When we landed in JFK at around 12:45 p.m., we knew that we didn’t have much time before our next flight at 2:20 p.m.  However, my niece kept yelling, nonstop, “I’m hungry!  I’m HUNGRY!  I’m H.U.N.G.R.Y!” Mom desperately needed coffee, and when I checked our boarding pass, it said, “Boarding at 1:30 p.m.”  I figured that, my goodness, we had plenty of time to stop for a quick bite!  So we took some time tracking down a McDonalds and placed a big order.  My niece started to crave pretzels after JetBlue offered her a small bag on the flight from Charlotte to New York, so her and my mom went shopping for pretzels while I waited for our order.  Nonchalantly, and out of pure boredom, I glanced down at my boarding pass.  Humming to myself, I skimmed through our seat numbers, airline name, and destination, before my eyes glided over the boarding time again.  My heart stopped beating for a second, and I reread the fine print, which clearly said, “Boarding until 1:30 p.m.”  I glanced down on my phone, on which, in bold, bright numbers, it read, “1:45 p.m.”

Now let me tell you that in my 20 years, I have never stepped away from a McDonalds order.  There are very few things in this life that are more important than my large fries and iced coffee.  However, if anything can top that list of priorities, it is missing a trans-Atlantic flight that cost us thousands of dollars with a hungry 5 year old, my wild mom (more on her later), and $20 in my bank account (I tend to shop a lot for these trips to Russia) in, of all places, New York.

So I drop everything, grab my bag, and begin to run around the airport like a half-baked fool.  Worst of all, Mom was no where in sight, and I had no idea where she went to buy the damn pretzels!  I run up to the nearest security guard, look her dead in the eye, and say “Idon’tknowwheremymomisandIammissingmyflightpleasehelpmetrackherdownortelltheplanetowaitorkillmecallsomeoneforhelppleaseIamdying.”  To which she, of course, replies, “Okay, do you know where they went?”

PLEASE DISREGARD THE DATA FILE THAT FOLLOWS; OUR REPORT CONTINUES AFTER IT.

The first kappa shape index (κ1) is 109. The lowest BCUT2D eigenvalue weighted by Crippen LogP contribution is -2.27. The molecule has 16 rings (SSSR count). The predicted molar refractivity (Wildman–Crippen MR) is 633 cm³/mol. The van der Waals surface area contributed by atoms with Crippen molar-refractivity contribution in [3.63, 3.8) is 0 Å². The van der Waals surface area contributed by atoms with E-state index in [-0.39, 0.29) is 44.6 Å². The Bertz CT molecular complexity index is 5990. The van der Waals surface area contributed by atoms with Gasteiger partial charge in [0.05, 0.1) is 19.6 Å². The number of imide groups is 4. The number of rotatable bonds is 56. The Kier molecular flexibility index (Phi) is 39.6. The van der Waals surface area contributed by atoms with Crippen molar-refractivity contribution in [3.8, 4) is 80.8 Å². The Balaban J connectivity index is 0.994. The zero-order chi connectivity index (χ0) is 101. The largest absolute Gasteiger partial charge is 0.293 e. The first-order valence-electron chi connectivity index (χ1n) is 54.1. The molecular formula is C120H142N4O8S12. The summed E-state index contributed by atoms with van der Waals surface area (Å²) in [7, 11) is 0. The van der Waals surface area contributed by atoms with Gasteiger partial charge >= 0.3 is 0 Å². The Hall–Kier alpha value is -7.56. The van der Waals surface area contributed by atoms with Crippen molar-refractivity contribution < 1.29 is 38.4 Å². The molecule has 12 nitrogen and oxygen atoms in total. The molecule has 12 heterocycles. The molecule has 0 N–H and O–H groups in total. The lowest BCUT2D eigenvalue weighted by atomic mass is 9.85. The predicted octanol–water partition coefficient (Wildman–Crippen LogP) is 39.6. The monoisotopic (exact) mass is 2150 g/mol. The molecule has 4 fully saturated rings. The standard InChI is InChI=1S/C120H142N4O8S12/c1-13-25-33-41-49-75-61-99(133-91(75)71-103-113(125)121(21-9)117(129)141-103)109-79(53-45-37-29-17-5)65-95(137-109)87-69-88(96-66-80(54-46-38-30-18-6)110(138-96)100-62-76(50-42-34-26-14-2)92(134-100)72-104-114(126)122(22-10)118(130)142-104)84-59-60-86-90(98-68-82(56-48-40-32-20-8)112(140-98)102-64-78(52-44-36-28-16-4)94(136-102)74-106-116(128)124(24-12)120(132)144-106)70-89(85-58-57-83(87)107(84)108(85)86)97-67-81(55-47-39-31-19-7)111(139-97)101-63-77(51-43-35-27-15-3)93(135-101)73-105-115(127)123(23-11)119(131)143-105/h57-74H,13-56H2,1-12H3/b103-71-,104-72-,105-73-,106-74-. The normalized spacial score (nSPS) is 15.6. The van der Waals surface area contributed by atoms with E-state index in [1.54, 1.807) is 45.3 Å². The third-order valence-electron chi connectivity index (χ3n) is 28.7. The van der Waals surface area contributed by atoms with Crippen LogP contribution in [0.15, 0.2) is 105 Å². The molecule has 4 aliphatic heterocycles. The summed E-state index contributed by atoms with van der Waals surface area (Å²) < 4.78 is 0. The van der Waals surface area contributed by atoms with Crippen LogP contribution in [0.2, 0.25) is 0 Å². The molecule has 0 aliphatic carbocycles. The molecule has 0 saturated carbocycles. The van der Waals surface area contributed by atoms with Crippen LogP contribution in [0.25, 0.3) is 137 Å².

Ummm…

I didn’t even bother replying and continued running around the McDonald’s in circles with frantic eyes.  I finally spot a lanky child digging her hands into a large bag of pretzels, and run up to my mom and niece.  I thought of how to quickly explain the whole situation, but the only words that came out of my mouth were, “Hurry!  Late!”  I grabbed my niece and ran towards Gate B31 which was, naturally, located on the other end of the airport.  My mom was 20 feet behind, and I kept yelling at her to hurry, but all I saw was her muttering words under her breath (nothing good, I’m sure) before she completely disappeared from my view.  I just remember thinking, “Aw, hell!  This ship is sinking and I’m not going down with it! Sorry, Mom!”

At around 1:55 pm, we ran up to Gate B31, my mom coming up behind me a few minutes later, only to see a huge line going around the gate. The passengers had not even boarded yet.  While the flight was running a little behind, I knew that boarding would start any minute!  I turn to Mom, who swears one more time, and says, “What about the food?!”

Wait, what?  She can’t seriously be worrying about the McDonald’s order…

“The food!” She yells again, “We left our food!”

I look at her wild-eyed as she goes up to one of those airport golf-cart cabs, and asks the driver to drive her back to McDonald’s so she could pick up her order.  I stood there, watching her and not knowing whether I wanted to laugh or cry, until she got onto the taxi and drove off into the crowd.

Forget the flight, my mom wasn’t going to let anything stop her from getting McDonald’s.

Part of me wanted the flight to depart just so I could say, “That’s what happens when you choose a Happy Meal over boarding your plane!”  But then I thought about the aftermath of such a catastrophe, and figured, “Eh, maybe I don’t want that after all.”

Twenty minutes later, before boarding ever even begins, Mom pulls up in a golf cart cab like the Queen that she is, towing a large paper bag filled with fast food.

Thankfully, we boarded the flight and safely arrived in Moscow, but we couldn’t have done it without some swear words, a golf-cart cab, and McDonald’s (which was delicious as always).

All is well that ends well.  I hope you have an awesome Thursday.

Much love,

my_signatue

First Lady: Surgery, Finals, and a trip to Washington, D.C.

“The future belongs to those who believe in the beauty of their dreams.” — Eleanor Roosevelt

IMG_9560
Me, at the National Museum of American History.